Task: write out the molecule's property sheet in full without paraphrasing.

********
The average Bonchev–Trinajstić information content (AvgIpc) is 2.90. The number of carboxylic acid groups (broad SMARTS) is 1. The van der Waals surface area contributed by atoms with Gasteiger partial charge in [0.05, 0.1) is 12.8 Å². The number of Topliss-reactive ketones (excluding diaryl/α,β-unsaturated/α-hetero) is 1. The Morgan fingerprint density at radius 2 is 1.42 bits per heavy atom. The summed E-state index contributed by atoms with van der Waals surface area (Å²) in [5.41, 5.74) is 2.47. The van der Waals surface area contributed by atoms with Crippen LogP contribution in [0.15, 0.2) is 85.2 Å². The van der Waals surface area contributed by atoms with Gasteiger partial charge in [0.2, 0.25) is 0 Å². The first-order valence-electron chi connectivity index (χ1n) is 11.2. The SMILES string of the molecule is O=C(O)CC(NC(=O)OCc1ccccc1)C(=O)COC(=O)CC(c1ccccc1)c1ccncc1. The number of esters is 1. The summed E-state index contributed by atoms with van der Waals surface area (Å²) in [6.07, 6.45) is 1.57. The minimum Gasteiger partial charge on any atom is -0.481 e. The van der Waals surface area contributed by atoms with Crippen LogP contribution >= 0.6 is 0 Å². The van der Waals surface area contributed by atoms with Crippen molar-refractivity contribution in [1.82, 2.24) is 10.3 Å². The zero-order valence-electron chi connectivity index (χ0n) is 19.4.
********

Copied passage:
The average Bonchev–Trinajstić information content (AvgIpc) is 2.90. The number of carboxylic acid groups (broad SMARTS) is 1. The van der Waals surface area contributed by atoms with Gasteiger partial charge in [0.05, 0.1) is 12.8 Å². The number of Topliss-reactive ketones (excluding diaryl/α,β-unsaturated/α-hetero) is 1. The Morgan fingerprint density at radius 2 is 1.42 bits per heavy atom. The summed E-state index contributed by atoms with van der Waals surface area (Å²) in [5.41, 5.74) is 2.47. The van der Waals surface area contributed by atoms with Crippen LogP contribution in [0.15, 0.2) is 85.2 Å². The van der Waals surface area contributed by atoms with Gasteiger partial charge in [0.2, 0.25) is 0 Å². The first-order valence-electron chi connectivity index (χ1n) is 11.2. The SMILES string of the molecule is O=C(O)CC(NC(=O)OCc1ccccc1)C(=O)COC(=O)CC(c1ccccc1)c1ccncc1. The number of esters is 1. The summed E-state index contributed by atoms with van der Waals surface area (Å²) in [6.07, 6.45) is 1.57. The minimum Gasteiger partial charge on any atom is -0.481 e. The van der Waals surface area contributed by atoms with Crippen LogP contribution >= 0.6 is 0 Å². The van der Waals surface area contributed by atoms with Crippen molar-refractivity contribution in [1.82, 2.24) is 10.3 Å². The zero-order valence-electron chi connectivity index (χ0n) is 19.4.